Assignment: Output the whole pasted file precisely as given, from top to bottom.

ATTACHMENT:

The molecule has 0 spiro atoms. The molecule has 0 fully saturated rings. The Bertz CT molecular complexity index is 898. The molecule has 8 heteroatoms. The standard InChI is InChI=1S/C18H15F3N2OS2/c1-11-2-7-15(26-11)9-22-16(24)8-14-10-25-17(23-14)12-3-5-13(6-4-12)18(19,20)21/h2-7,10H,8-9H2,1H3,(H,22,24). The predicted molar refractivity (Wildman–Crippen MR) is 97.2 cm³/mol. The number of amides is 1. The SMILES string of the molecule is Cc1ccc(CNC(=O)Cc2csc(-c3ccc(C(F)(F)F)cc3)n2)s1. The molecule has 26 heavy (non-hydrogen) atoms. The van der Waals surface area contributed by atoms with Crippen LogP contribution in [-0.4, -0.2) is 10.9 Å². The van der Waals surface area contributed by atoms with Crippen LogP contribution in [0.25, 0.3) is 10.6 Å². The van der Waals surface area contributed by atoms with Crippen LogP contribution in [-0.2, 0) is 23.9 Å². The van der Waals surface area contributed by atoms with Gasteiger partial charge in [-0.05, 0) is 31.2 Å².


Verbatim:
The molecule has 0 spiro atoms. The molecule has 0 fully saturated rings. The Bertz CT molecular complexity index is 898. The molecule has 8 heteroatoms. The standard InChI is InChI=1S/C18H15F3N2OS2/c1-11-2-7-15(26-11)9-22-16(24)8-14-10-25-17(23-14)12-3-5-13(6-4-12)18(19,20)21/h2-7,10H,8-9H2,1H3,(H,22,24). The predicted molar refractivity (Wildman–Crippen MR) is 97.2 cm³/mol. The number of amides is 1. The SMILES string of the molecule is Cc1ccc(CNC(=O)Cc2csc(-c3ccc(C(F)(F)F)cc3)n2)s1. The molecule has 26 heavy (non-hydrogen) atoms. The van der Waals surface area contributed by atoms with Crippen LogP contribution in [-0.4, -0.2) is 10.9 Å². The van der Waals surface area contributed by atoms with Crippen LogP contribution in [0.25, 0.3) is 10.6 Å². The van der Waals surface area contributed by atoms with Crippen LogP contribution in [-0.2, 0) is 23.9 Å². The van der Waals surface area contributed by atoms with Gasteiger partial charge in [-0.05, 0) is 31.2 Å².